10 Jul 2022
Summer Dig - Day 1
We returned to the lime tree avenue of Forty Hall today to begin our 16th year of digging on the site of Elsyng Tudor Palace.
This year's dig is a continuation of the hunt we began last year for the palace's inner gatehouse.
Last year we opened a trench roughly adjacent to the barn building which forms the southern edge of the palace's outer courtyard - we have spent several years investigating the barn and features next to it including rooms which once formed part of the palace kichen complex, and a complete furnace belonging to the boiling house.
We know from 16th century documentary evidence that the "Long Barn", as it was known, was located in the outer courtyard and was immediately next to the inner gatehouse - a large imposing structure of four storeys which separated the outer court, where most of the palace servants would have lived and worked, and the inner court, which contained the more high-status buildings of the palace such as the Great Hall and of course the royal apartments.
Although last year's trench did not conclusively locate the gatehouse, it did disclose the edge of a very large rubble-filled cut, which could well be a demolition cut intended to fell a large, potentially tall, building.
This year we are therefore opening two trenches: Trench 2 is located a few metres north of last year's trench, and will hopefully uncover more of the possible demolition cut, or any surviving structure connected with it.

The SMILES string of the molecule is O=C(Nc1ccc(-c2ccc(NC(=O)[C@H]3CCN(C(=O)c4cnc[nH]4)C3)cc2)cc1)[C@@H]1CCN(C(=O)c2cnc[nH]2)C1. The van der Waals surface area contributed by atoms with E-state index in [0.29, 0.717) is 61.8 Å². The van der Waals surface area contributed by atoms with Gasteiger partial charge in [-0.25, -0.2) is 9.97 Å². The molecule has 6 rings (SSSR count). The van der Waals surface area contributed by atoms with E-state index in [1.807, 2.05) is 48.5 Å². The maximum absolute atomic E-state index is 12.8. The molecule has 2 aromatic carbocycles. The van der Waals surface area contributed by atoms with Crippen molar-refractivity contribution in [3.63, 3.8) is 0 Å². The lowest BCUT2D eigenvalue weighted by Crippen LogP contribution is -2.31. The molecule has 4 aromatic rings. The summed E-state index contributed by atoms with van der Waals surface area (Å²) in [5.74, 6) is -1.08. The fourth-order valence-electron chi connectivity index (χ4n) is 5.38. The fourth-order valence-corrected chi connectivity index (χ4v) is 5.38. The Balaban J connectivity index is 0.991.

Meanwhile, Trench 1 has been located slightly to the south of last year's trench and will run to the west of the lime tree avenue, to investigate a nearby magnetometry anomaly, which, if indicative of buried archaeology (especially a wall line) - may be in line with and related to the demolition cut.
Today was mostly spent setting up the site, laying out the trenches and removing topsoil, so there's no archaeology to report yet. Tomorrow we should be able to get down onto our first proper context, although if forecasts are right it could be hot work.
This year's work is kindly sponsored by the Stories of Enfield project; a collaboration with Enfield Council and the National Lottery Heritage Fund, which as well as funding the dig, has also paid (with the help of the Enfield Society) for the publication of our latest book; "Monarchs, Courtiers and Technocrats; Elsyng Palace, Enfield: Place and People" - a complete publication of all our work on the site since 2004, plus an extensive evaluation of all the available documentary evidence for the history and development of the palace. See our publications page if you haven't already got your copy!